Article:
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Pre-empty nest fears come at you suddenly, and gradually invade your waking hours. Pre-empty nest fears start when your child says, “I want to make my own play date!” It’s that bitter sweet moment when you are simultaneously relieved that your child is pushing towards doing things independently but also doesn’t need you in that way anymore.

Pre-empty nest fears make your heart palpitate with the fear of irretrievable loss – making you frantic to search for other ways to be needed and relevant. Pre empty nest fears envelop your blood stream withth adrenaline to vanquish that threat of loss and helplessness, sending you into battle for control over whose mind gets to be dominant – an attempt to erase the gnawing reality of ceding to the natural development in a parent-child relationship.

Pre-empty nest fears – what are the signs?

• Not wanting to do things with your partner as an adult couple because you think the kids need you – a fear of emotional intimacy
• Unhappy about leaving the children with a babysitter
• Discomfort when kids are on play dates or sleep overs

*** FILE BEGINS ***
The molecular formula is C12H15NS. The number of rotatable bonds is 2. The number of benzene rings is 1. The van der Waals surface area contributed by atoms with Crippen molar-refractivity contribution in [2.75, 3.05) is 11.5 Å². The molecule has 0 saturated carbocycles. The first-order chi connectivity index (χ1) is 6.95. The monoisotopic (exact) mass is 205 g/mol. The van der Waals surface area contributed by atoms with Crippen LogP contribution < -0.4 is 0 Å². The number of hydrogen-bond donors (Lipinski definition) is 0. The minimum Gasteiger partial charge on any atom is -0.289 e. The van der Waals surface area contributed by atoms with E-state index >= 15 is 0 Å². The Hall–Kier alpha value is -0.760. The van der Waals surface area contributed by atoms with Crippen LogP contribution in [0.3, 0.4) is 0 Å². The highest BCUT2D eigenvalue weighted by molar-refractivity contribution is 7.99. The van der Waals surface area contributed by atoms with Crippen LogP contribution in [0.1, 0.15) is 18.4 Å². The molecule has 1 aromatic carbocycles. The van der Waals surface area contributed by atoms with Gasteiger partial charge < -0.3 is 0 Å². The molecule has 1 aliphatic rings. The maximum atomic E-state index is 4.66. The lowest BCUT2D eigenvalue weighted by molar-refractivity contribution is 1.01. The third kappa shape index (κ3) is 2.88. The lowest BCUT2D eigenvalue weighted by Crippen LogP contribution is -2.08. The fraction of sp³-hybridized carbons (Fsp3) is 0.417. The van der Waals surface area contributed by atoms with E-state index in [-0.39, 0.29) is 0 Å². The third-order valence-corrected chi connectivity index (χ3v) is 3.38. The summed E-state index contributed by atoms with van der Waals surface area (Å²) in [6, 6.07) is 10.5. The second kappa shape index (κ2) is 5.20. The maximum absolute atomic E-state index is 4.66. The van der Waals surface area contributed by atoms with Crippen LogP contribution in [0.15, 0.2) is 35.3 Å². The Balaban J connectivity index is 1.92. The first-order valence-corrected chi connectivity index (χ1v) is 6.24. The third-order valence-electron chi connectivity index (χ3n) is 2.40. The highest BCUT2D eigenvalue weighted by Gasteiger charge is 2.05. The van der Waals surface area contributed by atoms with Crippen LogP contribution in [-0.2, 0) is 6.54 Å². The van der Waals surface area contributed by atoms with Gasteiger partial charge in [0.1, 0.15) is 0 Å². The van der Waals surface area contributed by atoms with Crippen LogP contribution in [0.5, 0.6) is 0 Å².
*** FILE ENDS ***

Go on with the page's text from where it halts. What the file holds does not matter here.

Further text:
• Intervening in your children’s conversations to be included and relevant
• Allowing kids to sleep in your bed over and above when your children have nightmares or need comfort
• Making one or other of your children your ‘friends’ or ‘companions’ as opposed to having a social life with peers and your partner

Pre-empty nest fears – how does it show up?

1. Experiencing your child’s different opinions, actions and feelings as a direct threat to your connection – as if they are untying the knot.

2. Filling your kids with your mind, your thoughts and your feelings in order to stay connected and make sure they stay close and dependent on you.

3. Showing your kids that you feel wounded by their wish to spend time away from you with friends or other relatives.

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Pre-empty nest fears – no daylight between your life and that of your children

Monica, a 38-year-old mother of two pre-teen children was totally invested in their lives. Her life was their lives with no daylight in between – despite times when she was exhausted and wished they would get on with things and let her rest or sleep. She created a scenario whereby her entire waking life was intertwined in theirs. There wasn’t a moment or situation where she didn’t tell them what to think, and fill them up with her ‘goodness,’ and ‘wisdom.’ To Monica this was good parenting, much better than the wishy washy parenting she had received as a child, having to see take risks and survive without getting guidance or a sense that her safety was important.

Pre-empty nest fears form an emotional backdrop when your kids are born

Pre-empty nest fears was part of Monica’s backdrop from the moment the kids were born. Their birth filled a hole that was already there. But they also presaged the time when they would be gone and leave that hole bigger, deeper and more painful.